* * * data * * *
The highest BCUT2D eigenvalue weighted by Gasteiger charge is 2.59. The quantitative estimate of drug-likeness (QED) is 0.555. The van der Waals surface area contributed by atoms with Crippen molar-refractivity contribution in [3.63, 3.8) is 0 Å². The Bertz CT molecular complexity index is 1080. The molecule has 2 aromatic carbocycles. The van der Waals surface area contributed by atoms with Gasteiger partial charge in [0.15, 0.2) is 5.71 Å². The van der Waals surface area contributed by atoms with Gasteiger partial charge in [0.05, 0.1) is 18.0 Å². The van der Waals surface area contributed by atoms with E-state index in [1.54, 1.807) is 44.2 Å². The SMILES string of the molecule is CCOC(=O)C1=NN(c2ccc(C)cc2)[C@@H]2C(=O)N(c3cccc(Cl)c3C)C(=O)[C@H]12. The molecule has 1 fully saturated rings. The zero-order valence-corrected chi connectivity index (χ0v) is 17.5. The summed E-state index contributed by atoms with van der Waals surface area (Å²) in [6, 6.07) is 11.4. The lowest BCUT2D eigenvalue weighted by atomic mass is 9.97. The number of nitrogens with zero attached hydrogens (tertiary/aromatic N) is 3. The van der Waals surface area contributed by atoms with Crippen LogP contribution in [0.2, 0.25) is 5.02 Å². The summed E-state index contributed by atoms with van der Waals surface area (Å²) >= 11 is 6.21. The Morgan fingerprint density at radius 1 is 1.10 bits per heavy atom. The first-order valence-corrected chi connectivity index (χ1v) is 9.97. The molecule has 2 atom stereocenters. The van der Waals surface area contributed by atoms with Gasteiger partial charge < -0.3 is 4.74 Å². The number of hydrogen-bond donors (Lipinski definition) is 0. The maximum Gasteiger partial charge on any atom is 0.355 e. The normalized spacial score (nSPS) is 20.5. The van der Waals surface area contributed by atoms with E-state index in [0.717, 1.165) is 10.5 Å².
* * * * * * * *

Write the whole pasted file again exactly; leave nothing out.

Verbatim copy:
The highest BCUT2D eigenvalue weighted by Gasteiger charge is 2.59. The quantitative estimate of drug-likeness (QED) is 0.555. The van der Waals surface area contributed by atoms with Crippen molar-refractivity contribution in [3.63, 3.8) is 0 Å². The Bertz CT molecular complexity index is 1080. The molecule has 2 aromatic carbocycles. The van der Waals surface area contributed by atoms with Gasteiger partial charge in [0.15, 0.2) is 5.71 Å². The van der Waals surface area contributed by atoms with Gasteiger partial charge in [0.05, 0.1) is 18.0 Å². The van der Waals surface area contributed by atoms with E-state index in [1.54, 1.807) is 44.2 Å². The SMILES string of the molecule is CCOC(=O)C1=NN(c2ccc(C)cc2)[C@@H]2C(=O)N(c3cccc(Cl)c3C)C(=O)[C@H]12. The molecule has 1 fully saturated rings. The zero-order valence-corrected chi connectivity index (χ0v) is 17.5. The summed E-state index contributed by atoms with van der Waals surface area (Å²) in [6, 6.07) is 11.4. The lowest BCUT2D eigenvalue weighted by atomic mass is 9.97. The number of nitrogens with zero attached hydrogens (tertiary/aromatic N) is 3. The van der Waals surface area contributed by atoms with Crippen LogP contribution in [0.2, 0.25) is 5.02 Å². The summed E-state index contributed by atoms with van der Waals surface area (Å²) >= 11 is 6.21. The Morgan fingerprint density at radius 1 is 1.10 bits per heavy atom. The first-order valence-corrected chi connectivity index (χ1v) is 9.97. The molecule has 2 atom stereocenters. The van der Waals surface area contributed by atoms with Gasteiger partial charge < -0.3 is 4.74 Å². The number of hydrogen-bond donors (Lipinski definition) is 0. The maximum Gasteiger partial charge on any atom is 0.355 e. The normalized spacial score (nSPS) is 20.5. The van der Waals surface area contributed by atoms with E-state index in [0.717, 1.165) is 10.5 Å².